and they announce their engagement. 
After a weekend of shenanigans,
they do hold the wedding in
his family’s completely renovated barn,
with the whole community there. 

At the last minute, right before the “I do’s,”
Margaret calls off the wedding. 
She admits her selfishness in the situation
and flies back to NY for the deportation. 

This forces Andrew to face his own selfishness. 
He has to now think about how he really feels. 

In the last scene, he arrives in New York just in time
as she is cleaning out her office. 
He admits his selfish ambitions
and that in all of this,  he forgives her and says
he is actually falling in love with her. 

He then asks her to marry him. 
She admits her part, too,
she forgives him and agrees to marry him.
The closing credits show them
snuggling and smooching happily. 

Like our gospel reading, this familiar plot shows how
“someone in trouble can stumble into grace
practically by accident.” 

Although they were in this for themselves,
their hearts softened
as their relationship deepened
with the weekend shenanigans. 
In several scenes, they began
to see each other as human and
they learned to forgive. 

The dishonest manager in the parable
also “stumbles into grace.” 

In the debt-reduction scenes,
those who owe money
appreciate his forgiveness and
begin to see him – and the master –
in a new light. 
They appreciate the manager
and this bodes well for future job possibilities. 
And, by grace, it works even better than planned! 
The debtors get a better deal and
the manager gets praise from the master!

Because of his shrewdness,
the master looks like a good guy. 
Everyone wins, and the closing credits
could show them snuggling and smooching.

Well that’s just crazy!
Why would someone so bad
end up in such a good situation? 
Some of us might want
the manager to pay for his dishonesty –
not get out of the situation even better
than he started. 

What kind of moral example is this? 
Well, it isn’t one. 

Its simply an illustration of
the outrageous nature of God’s grace,
and our call to live in it with forgiveness.

It sounds a bit like the story of Jacob.
He was the trickster patriarch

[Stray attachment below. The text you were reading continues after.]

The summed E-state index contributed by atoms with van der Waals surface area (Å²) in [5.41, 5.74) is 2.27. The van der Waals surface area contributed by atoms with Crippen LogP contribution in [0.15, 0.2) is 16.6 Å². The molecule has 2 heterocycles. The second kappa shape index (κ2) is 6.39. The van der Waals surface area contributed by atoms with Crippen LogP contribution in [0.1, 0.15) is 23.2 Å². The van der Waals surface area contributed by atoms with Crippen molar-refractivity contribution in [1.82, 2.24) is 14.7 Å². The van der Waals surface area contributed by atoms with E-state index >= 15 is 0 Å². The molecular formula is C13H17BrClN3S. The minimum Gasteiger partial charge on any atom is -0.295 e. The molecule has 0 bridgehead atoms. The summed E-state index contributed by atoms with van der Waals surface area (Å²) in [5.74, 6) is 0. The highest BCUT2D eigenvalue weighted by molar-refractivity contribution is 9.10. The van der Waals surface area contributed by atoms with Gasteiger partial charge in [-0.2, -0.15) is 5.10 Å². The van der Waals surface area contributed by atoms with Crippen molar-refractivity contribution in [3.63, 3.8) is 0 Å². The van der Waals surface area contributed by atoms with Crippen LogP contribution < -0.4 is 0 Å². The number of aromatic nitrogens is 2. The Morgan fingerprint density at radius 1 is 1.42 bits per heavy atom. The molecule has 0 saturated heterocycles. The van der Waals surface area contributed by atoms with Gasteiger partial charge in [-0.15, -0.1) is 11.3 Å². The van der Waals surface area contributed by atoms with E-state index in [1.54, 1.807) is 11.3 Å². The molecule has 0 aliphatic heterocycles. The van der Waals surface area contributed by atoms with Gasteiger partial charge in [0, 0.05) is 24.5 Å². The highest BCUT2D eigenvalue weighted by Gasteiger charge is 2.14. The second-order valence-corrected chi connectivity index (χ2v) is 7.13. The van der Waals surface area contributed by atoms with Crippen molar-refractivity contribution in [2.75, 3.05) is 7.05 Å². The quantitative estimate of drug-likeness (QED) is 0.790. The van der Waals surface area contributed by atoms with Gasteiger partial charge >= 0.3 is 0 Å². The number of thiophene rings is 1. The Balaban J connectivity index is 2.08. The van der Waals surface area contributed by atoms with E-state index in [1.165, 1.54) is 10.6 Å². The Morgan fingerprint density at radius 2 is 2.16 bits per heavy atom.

who deceived his father, cheated his brother and
then made off with most of his father-in-law’s flock.
God’s blessing was always available to him.

Jewish folklore – which Jesus knew –
is full of stories of clever and wise rascals…

The dishonest manager is praised
but not for his thievery. 
With one folklore-ish parable,
Jesus pushes his disciples and
critiques the scribes and Pharisees, whose efforts alienate the very people to whom they ought to be kind.

Jesus rhetorically asks, in essence,
if a selfish guy can make friends in this way,
with a little forgiveness…
what more can he do with the grace of God
behind him the whole way? 
What if he used this cleverness
to bring about good-ness,
not just to serve himself?

We have to consider, what about us?  
When are stressed by this dog-eat-dog world,
when we get anxious
about earthly things –
money, status, power,
the kind of phone we have,
the brand of clothes we wear…
what do we do?
We get clever and shrewd
and use our best skills for ourselves alone. 

That’s the challenge in today’s message:
How can we, as disciples,
use our cleverness
to love things heavenly,
bring about good-ness,
not just to serve ourselves?
How can we, with God’s grace,
offer forgiveness,
feed the poor,
welcome the outcast
love each other more deeply? 

The good news in today’s message is that
we can, with God’s surprising grace
and with acts of forgiveness. 
Forgiveness is an act of discipleship,
not an emotion. 
Through forgiveness,
Margaret and Andrew
found what really mattered.

Through forgiveness,
the manager gained friends
and the master saved face. 

Through forgiveness
and by the grace of God,
our relationships are deepened,
our hearts are softened, and
unfair systems are up-ended. 

Forgiveness, the starting place
for living into God’s’ dream.
If God was keeping score,
we’d be in debt
like the folks in the parable today. 

With grace preceding us,
we accept it and
with forgiveness to others. 

That is how to be a disciple and
to create ripples of goodness
into an expansive sense of God’s justice. 

It is grace
that fuels the engine of forgiveness
that drives our journey into God’s Love.

We who receive it gladly
are called to share it freely.